I’ve made a geeky spreadsheet with lots of models, and decided the number I want my pension to be at when I can get it in my 50’s. I’ve made some assumptions, played with them, looked around the community to see if they are reasonable and finally got comfortable with them. Then I just modelled it backwards, to see when I’d have enough to grow to that number. My number is £320k, I think if I get to that at 40, it’ll be all good by the time I need it.

      The bit that is more tricky, is not running out of non-pension money…..and that is ultimately a bit of a guessing game from me, with some reasonable assumptions. And at the end of the day, I’m sure I could go back to work if I needed to.

        1. If you have a low cost pension, you’d be better just contributing more to it, rather than opening a seperate SIPP.

          Initially I found it really difficult to work out how much I’d need at life stages. Mainly as I could not imagine my future, give life 5 years ago was so different. But I persevered, and got more comfortable with the ambiguity.

          1. I’ve thought about that and my work pension does offer the option of Additional Voluntary Contributions but they wouldn’t be matched by my employer and it’s a defined contribution scheme as opposed to the main defined benefit scheme. The information on it is pretty vague in terms of where they would be investing my money and that made me nervous too! Having said that, I’ve been looking at getting the provider in to the office to talk to all staff about the options so that will give me an opportunity to ask more questions before I make a decision.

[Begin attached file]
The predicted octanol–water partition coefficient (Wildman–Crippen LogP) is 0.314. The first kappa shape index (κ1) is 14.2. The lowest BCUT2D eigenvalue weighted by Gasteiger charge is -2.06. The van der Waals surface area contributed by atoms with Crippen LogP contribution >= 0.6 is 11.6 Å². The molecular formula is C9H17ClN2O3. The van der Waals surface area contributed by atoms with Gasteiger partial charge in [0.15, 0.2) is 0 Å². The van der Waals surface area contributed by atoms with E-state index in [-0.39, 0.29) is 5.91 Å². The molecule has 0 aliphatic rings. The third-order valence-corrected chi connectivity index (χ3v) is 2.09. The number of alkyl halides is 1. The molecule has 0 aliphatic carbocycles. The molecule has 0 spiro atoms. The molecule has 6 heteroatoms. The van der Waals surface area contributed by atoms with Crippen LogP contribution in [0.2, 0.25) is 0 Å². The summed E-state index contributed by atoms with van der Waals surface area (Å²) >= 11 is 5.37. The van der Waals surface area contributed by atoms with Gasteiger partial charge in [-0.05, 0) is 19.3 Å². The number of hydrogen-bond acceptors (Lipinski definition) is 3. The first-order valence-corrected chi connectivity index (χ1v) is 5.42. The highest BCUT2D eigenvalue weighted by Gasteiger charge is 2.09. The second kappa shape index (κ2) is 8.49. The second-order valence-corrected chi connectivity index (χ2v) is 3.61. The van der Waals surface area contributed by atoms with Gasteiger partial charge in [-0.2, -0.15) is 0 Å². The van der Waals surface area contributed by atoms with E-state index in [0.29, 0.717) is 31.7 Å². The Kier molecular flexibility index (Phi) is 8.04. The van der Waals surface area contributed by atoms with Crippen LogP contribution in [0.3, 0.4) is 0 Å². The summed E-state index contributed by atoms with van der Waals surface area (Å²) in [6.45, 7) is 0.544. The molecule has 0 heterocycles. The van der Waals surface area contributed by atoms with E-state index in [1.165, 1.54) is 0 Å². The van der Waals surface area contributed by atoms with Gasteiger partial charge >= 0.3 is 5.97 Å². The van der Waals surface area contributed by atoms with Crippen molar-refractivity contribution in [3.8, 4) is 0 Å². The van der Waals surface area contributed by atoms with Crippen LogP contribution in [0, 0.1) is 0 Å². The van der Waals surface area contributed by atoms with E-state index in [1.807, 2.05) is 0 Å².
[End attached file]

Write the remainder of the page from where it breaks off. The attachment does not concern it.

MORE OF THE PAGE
I agree it’s difficult to think with any certainty about where I’ll be in 5 years given that my life has drastically changed just in the last 1-2 years. But I guess that’s another reason to get to financial independence because whatever life throws at you, having a significant money cushion gives you options and therefore freedom.

          2. Yes, that sounds very mysterious that they aren’t open about where the AVC’s would be invested and what choices (if any) you would have over the investments. I think complex schemes like this really put people off savings, and make the financial industry look overly complex. That’s great you have persevered and have succeeded in getting the provider in to answer questions – well done. Although you wouldn’t get additional employer contributions, you would save tax and possibly national insurance if your employer offers a salary sacrifice scheme.

            As for where we will be all be in 5 years, I don’t think many of us can say with great certainty, but I believe that’s ok. I’m off the opinion you make a plan, work towards the plan and alter it along the way. And financial freedom will alway give us the most options….well unless the zombies arrive first!

What do you think?